Town attracts shoppers to annual Antique Show on the Green

By Melanie Savage - Staff Writer
Lebanon - posted Tue., Sep. 27, 2011
Antique hatpins make a colorful display at a vendor booth during the Antique Show on the Green. Photos by Melanie Savage.
Antique hatpins make a colorful display at a vendor booth during the Antique Show on the Green. Photos by Melanie Savage.

The town of Lebanon turned into a shopping mecca the weekend of Sept. 24, as individuals and groups from near and far offered a variety of goods for sale. If the town resembled a giant shopping mall, its anchor store was undeniably the 45th Annual Lebanon Historical Society Antique Show on the Green. Drawing dealers from all over New England, the event is a community-wide effort that has been a major fundraiser for the Historical Society for decades.

Over the years, numerous groups have come to capitalize on the crowds drawn by the show, and there were tag sales, book sales, garage sales, and other events happening all over town. Some of the larger events included the Jonathan Trumbull Library book sale, the American Legion tag sale and the Baptist Church tag sale. The farmers' market was well-attended across the street from the green, and local museums were all open for business.

At the antique show admissions table (a portion of the green is fenced off for the event), volunteers Jim Donnelly and Al Vertefeuille were doing a brisk business. But despite appearances, the men said that attendance over the past few years has been down. “Not too many years ago we had 2,300 or 2,500 that attended,” said Donnelly. There also used to be more vendors. “People aren’t buying as much, so it’s not worth it for some of the dealers to set up,” said Vertefeuille. The threat of rain on Sept. 24 didn’t help, either. “We were expecting about 70 vendors,” said Donnelly. “Because of the weather, I think we’re in the 60s.”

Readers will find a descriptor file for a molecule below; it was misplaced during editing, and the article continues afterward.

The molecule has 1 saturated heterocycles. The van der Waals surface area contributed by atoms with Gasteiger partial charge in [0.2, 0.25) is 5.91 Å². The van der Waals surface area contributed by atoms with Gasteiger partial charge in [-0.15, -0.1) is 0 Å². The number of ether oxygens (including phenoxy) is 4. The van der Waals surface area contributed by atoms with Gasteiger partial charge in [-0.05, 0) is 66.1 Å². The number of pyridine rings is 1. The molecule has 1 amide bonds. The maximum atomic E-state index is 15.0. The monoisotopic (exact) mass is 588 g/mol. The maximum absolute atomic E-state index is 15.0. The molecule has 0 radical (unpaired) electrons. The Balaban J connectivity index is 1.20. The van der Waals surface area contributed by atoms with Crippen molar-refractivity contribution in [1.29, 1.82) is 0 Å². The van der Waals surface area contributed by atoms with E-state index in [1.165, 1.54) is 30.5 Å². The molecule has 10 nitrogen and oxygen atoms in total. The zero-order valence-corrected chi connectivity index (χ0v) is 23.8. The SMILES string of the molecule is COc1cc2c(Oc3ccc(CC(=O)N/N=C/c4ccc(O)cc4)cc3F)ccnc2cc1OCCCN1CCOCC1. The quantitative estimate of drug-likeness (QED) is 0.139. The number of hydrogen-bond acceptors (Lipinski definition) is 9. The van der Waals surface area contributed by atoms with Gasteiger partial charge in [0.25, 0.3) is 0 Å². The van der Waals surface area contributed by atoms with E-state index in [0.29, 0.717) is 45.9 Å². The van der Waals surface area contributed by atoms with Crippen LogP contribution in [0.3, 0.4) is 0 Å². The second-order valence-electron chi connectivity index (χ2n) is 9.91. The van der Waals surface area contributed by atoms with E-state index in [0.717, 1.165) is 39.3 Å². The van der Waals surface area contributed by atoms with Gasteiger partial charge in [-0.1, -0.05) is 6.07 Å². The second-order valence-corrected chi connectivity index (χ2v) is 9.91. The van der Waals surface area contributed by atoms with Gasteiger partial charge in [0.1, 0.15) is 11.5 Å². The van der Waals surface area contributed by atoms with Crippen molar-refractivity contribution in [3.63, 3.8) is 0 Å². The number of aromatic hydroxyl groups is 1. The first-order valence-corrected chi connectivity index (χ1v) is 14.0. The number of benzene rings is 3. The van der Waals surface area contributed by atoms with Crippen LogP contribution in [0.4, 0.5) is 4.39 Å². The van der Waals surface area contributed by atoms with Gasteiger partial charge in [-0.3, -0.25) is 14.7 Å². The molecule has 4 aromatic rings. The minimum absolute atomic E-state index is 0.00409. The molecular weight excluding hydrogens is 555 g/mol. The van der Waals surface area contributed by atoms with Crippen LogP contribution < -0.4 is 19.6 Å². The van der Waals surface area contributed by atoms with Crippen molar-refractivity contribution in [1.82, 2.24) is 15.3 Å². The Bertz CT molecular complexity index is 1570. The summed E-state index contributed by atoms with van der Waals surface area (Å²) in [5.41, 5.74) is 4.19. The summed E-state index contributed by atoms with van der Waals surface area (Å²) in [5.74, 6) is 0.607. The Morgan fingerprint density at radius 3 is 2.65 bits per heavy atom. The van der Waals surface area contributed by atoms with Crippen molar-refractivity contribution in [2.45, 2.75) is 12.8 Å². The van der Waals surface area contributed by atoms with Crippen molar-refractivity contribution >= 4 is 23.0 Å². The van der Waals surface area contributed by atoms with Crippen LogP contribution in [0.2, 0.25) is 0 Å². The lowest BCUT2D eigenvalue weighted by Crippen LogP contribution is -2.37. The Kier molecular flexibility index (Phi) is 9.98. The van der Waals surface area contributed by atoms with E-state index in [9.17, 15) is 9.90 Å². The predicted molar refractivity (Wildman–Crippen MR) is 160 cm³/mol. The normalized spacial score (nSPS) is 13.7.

But there were still plenty of folks perusing the items at a marketplace that is a true community effort. “It really does take a village,” said Keith LaPorte, chair of the Community Events Committee.

Mary Lou Beckwith, a Lebanon kindergarten teacher for more than 30 years, agreed. “It is certainly a community event,” said Beckwith, who taught LaPorte as a kindergartener back in the ’70s. Beckwith is now retired, but still heavily involved in community activities.

According to LaPorte, Beckwith plays a big part in organizing the volunteers for the Antique Show on the Green. “We certainly couldn’t do it without her,” he said.

Among the many volunteers are members of the local fire department, who erect the storm fence encircling the show. Ed Tollman and the Slate family help prepare the field by mowing and procuring picnic tables. Volunteers help clean up and collect trash after the event. There is a large parking crew. And all food is donated by volunteers. “We have 30 women [who] bake pies,” said Beckwith. “We have a crew that cuts them all.”

Among the volunteers grilling hot dogs for the crowd was Bob Wentworth, who would turn 81 the next day. Wentworth lived in a large house across from the town green for 40 years. “Yep, I’ve seen a lot of antique shows,” he said.

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